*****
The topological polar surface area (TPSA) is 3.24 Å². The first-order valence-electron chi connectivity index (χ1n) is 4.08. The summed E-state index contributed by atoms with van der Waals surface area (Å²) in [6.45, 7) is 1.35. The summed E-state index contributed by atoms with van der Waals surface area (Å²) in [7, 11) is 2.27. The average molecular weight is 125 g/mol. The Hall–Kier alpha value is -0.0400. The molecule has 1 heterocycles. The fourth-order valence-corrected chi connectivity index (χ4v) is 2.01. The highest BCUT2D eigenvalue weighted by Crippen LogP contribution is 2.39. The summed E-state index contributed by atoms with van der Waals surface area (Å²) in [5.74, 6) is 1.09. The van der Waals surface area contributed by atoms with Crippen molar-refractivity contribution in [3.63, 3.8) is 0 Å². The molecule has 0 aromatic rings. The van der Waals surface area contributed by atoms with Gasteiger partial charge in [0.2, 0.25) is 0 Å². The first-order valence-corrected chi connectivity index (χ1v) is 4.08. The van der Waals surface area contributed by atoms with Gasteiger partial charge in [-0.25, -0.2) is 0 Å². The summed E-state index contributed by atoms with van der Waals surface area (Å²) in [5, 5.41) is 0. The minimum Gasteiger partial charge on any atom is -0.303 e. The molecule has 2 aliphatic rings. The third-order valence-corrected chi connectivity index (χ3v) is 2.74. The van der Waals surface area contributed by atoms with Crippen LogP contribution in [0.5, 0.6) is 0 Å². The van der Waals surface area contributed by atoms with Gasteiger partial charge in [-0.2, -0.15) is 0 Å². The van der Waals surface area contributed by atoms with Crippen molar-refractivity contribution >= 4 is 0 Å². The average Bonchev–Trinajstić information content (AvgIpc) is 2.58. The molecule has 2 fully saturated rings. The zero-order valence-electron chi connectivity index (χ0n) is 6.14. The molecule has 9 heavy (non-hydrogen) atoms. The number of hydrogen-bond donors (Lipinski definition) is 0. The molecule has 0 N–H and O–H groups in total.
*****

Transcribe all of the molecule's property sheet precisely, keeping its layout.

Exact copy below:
The topological polar surface area (TPSA) is 3.24 Å². The first-order valence-electron chi connectivity index (χ1n) is 4.08. The summed E-state index contributed by atoms with van der Waals surface area (Å²) in [6.45, 7) is 1.35. The summed E-state index contributed by atoms with van der Waals surface area (Å²) in [7, 11) is 2.27. The average molecular weight is 125 g/mol. The Hall–Kier alpha value is -0.0400. The molecule has 1 heterocycles. The fourth-order valence-corrected chi connectivity index (χ4v) is 2.01. The highest BCUT2D eigenvalue weighted by Crippen LogP contribution is 2.39. The summed E-state index contributed by atoms with van der Waals surface area (Å²) in [5.74, 6) is 1.09. The van der Waals surface area contributed by atoms with Crippen molar-refractivity contribution in [3.63, 3.8) is 0 Å². The molecule has 0 aromatic rings. The van der Waals surface area contributed by atoms with Gasteiger partial charge in [0.2, 0.25) is 0 Å². The first-order valence-corrected chi connectivity index (χ1v) is 4.08. The van der Waals surface area contributed by atoms with Gasteiger partial charge in [-0.25, -0.2) is 0 Å². The summed E-state index contributed by atoms with van der Waals surface area (Å²) in [5, 5.41) is 0. The minimum Gasteiger partial charge on any atom is -0.303 e. The molecule has 2 aliphatic rings. The third-order valence-corrected chi connectivity index (χ3v) is 2.74. The van der Waals surface area contributed by atoms with Crippen LogP contribution in [0.5, 0.6) is 0 Å². The van der Waals surface area contributed by atoms with Gasteiger partial charge in [-0.2, -0.15) is 0 Å². The van der Waals surface area contributed by atoms with Crippen molar-refractivity contribution >= 4 is 0 Å². The average Bonchev–Trinajstić information content (AvgIpc) is 2.58. The molecule has 2 fully saturated rings. The zero-order valence-electron chi connectivity index (χ0n) is 6.14. The molecule has 9 heavy (non-hydrogen) atoms. The number of hydrogen-bond donors (Lipinski definition) is 0. The molecule has 0 N–H and O–H groups in total.